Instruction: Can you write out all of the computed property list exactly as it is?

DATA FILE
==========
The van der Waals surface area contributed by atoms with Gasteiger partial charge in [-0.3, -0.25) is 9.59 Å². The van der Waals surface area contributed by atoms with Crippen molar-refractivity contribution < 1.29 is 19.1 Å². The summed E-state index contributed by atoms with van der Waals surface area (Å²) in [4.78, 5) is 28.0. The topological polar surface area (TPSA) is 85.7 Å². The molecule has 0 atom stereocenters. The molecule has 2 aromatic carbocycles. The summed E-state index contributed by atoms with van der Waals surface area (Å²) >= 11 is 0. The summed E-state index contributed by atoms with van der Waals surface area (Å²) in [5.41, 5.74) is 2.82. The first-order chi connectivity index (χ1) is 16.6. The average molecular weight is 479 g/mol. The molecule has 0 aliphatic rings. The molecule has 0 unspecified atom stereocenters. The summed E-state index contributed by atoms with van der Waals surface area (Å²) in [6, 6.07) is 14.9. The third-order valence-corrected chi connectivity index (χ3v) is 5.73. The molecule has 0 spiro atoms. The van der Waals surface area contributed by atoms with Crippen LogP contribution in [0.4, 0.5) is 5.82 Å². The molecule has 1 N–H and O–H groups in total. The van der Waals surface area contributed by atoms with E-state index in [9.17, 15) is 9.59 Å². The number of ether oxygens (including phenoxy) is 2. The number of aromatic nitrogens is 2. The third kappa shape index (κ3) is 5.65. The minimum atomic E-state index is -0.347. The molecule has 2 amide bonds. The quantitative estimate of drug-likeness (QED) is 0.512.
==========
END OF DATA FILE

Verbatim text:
The van der Waals surface area contributed by atoms with Gasteiger partial charge in [-0.3, -0.25) is 9.59 Å². The van der Waals surface area contributed by atoms with Crippen molar-refractivity contribution < 1.29 is 19.1 Å². The summed E-state index contributed by atoms with van der Waals surface area (Å²) in [4.78, 5) is 28.0. The topological polar surface area (TPSA) is 85.7 Å². The molecule has 0 atom stereocenters. The molecule has 2 aromatic carbocycles. The summed E-state index contributed by atoms with van der Waals surface area (Å²) >= 11 is 0. The summed E-state index contributed by atoms with van der Waals surface area (Å²) in [5.41, 5.74) is 2.82. The first-order chi connectivity index (χ1) is 16.6. The average molecular weight is 479 g/mol. The molecule has 0 aliphatic rings. The molecule has 0 unspecified atom stereocenters. The summed E-state index contributed by atoms with van der Waals surface area (Å²) in [6, 6.07) is 14.9. The third-order valence-corrected chi connectivity index (χ3v) is 5.73. The molecule has 0 spiro atoms. The van der Waals surface area contributed by atoms with Crippen LogP contribution in [0.4, 0.5) is 5.82 Å². The molecule has 1 N–H and O–H groups in total. The van der Waals surface area contributed by atoms with E-state index in [9.17, 15) is 9.59 Å². The number of ether oxygens (including phenoxy) is 2. The number of aromatic nitrogens is 2. The third kappa shape index (κ3) is 5.65. The minimum atomic E-state index is -0.347. The molecule has 2 amide bonds. The quantitative estimate of drug-likeness (QED) is 0.512.